Transforming HIV Care in Native Communities 

Indian Health Service providers leverage the ECHO Model, improving HIV treatment options in the Southwest.
Dr. Jonathan Iralu, a medium-light-skinned physician, wears glasses and sits at a computer in a patient room.

Dr. Jonathan Iralu and Dr. Alithea Gabrellas, two infectious disease specialists at Gallup Indian Medical Center in northwestern New Mexico, believe in the power of the ECHO Model to transform HIV care.

“We have almost 100% of our patients on antiretroviral therapy, and we achieve virologic suppression in about 90% of the patients. Seeing that kind of improvement over decades is really, really good. I think ECHO is largely responsible for those improvements, says Dr. Iralu, who has been leading the Indian Country HIV ECHO for a decade.   

Dr. Iralu, above, in a patient room at the Gallup Indian Medical Center. Credit: Project ECHO

In 2003, when Dr. Iralu first started treating HIV at a clinic in Gallup, New Mexico, a team of Indian Health Services doctors would have periodic phone calls to discuss their cases—but, it didn’t have much structure. When they saw the success of Project ECHO’s Hepatitis C Program, they realized its model could also work for their HIV patients. The ECHO Model, inspired by the way clinicians learn from medical rounds during residencies, provides a virtual community where participants share support, guidance and feedback on cases.

In 2009, Dr. Iralu looked for an ECHO program to improve his knowledge and capacity for treating HIV; and he discovered the ECHO program created by the New Mexico South Central AIDS Education and Training Center, part of the federal government’s network of HIV experts providing cost-free, locally-based targeted education. By 2013, there were enough providers joining to create an ECHO program specifically geared to those serving Indian Country, or the lands and communities where Native people live. 

“In terms of patient care, I don’t see how we could possibly treat this many people for HIV without having this ECHO in place,” Dr. Iralu says. “Our participants call us between ECHO sessions and say things like, ‘Hey, that patient we discussed last week broke out in a rash from that drug you recommended,’ for instance. ECHO provides a forum where we can work through questions and teach people on the fly.” The Indian Country HIV ECHO program started in northwest New Mexico, quickly spread to Arizona, and today, participants join from all over the Southwest. 

A System-Level Impact for Rural Providers 

“ECHO has an incredible multiplying effect,” Dr. Gabrellas adds. Unlike the silos that take place in the clinic setting, participants joining the HIV ECHO include all aspects of wraparound services: specialists, case managers, social workers and peer support teams.

A single ECHO session can include broad range of participants, ranging from a rural nurse practitioner with her first HIV-positive patient, to a board-certified infectious disease doctor with a complicated case. “People can bring any type of HIV case to the ECHO, and get feedback and support,” she says.

Dr. Gabrellas, left, and Dr. Iralu now work together to support patients in the Indian Health Services system after meeting through Project ECHO. Credit: Project ECHO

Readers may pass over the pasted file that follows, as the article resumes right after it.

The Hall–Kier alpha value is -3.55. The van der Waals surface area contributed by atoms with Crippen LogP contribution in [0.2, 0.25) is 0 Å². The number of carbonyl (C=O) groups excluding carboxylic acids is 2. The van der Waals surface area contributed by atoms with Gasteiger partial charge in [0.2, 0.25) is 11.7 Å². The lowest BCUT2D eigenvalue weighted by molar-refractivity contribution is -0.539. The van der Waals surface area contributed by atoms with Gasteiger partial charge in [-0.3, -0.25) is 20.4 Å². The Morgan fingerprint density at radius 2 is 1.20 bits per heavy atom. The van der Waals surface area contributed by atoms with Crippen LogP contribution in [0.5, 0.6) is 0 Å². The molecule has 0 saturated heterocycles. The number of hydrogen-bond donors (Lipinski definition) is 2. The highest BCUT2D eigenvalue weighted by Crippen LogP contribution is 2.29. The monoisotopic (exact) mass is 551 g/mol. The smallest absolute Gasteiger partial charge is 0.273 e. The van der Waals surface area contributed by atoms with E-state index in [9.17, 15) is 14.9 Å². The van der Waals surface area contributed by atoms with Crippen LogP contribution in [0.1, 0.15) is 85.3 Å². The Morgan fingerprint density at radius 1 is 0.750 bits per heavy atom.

Amplifying Physician Capacity in New Mexico and Across the Country  

They now have participants from rural and urban locations all over the country. “With ECHO’s telementoring, a primary care provider at a rural clinic becomes a resource for the other providers and other staff of that clinic as well,” Dr. Gabrellas adds. “It’s great for a rural system like the Indian Health Service, which doesn’t have a lot of specialists. These frontline primary care providers in a lot of rural, small clinics can have access to real mentoring with ECHO.” 

Gallup, New Mexico, where the Indian Country HIV ECHO started, is a town of nearly 22,000 people bordered by the Navajo Reservation. Credit:

A Long-Term Provider Support Network 

The ECHO Model also creates a long-term network of support for providers in times of crises and burnout. During the pandemic, the HIV ECHO program expanded to sessions on HIV care-provider wellness, offering a safe space to discuss loss and isolation to nurses, technicians, pharmacists, and doctors. 

“ECHO makes it feel like it’s not you alone providing the care for HIV in a rural area, it’s that entire team [of providers],” Dr. Gabrellas explains. “Then, over time, your confidence and expertise grow.”

Speaking to 10 years of groundbreaking gains in HIV/AIDS care, SCAETC Program Director Tracy Jungwirth says, “We, at the SCAETC, and especially our local partner site at The University of New Mexico, are honored to work with Dr. Iralu and his team. We know this collaboration impacts health care team confidence in HIV care, and the result has been an increase in HIV viral suppression and in HIV pre-exposure prophylaxis use, decreasing the rates of new HIV infection and ultimately resulting in improved health outcomes.”

The Indian Country HIV ECHO Program is made possible through funding from the U.S. Health Resources and Services Administration and is implemented as a part of the South Central Aids Education Training Center’s Education and Training mission.

To learn more, or to participate in the free Indian Country ECHO programs, visit our webpage at

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Media Contact:

Ben Cloutier
Director of Communications & Marketing
Project ECHO
(505) 252-4157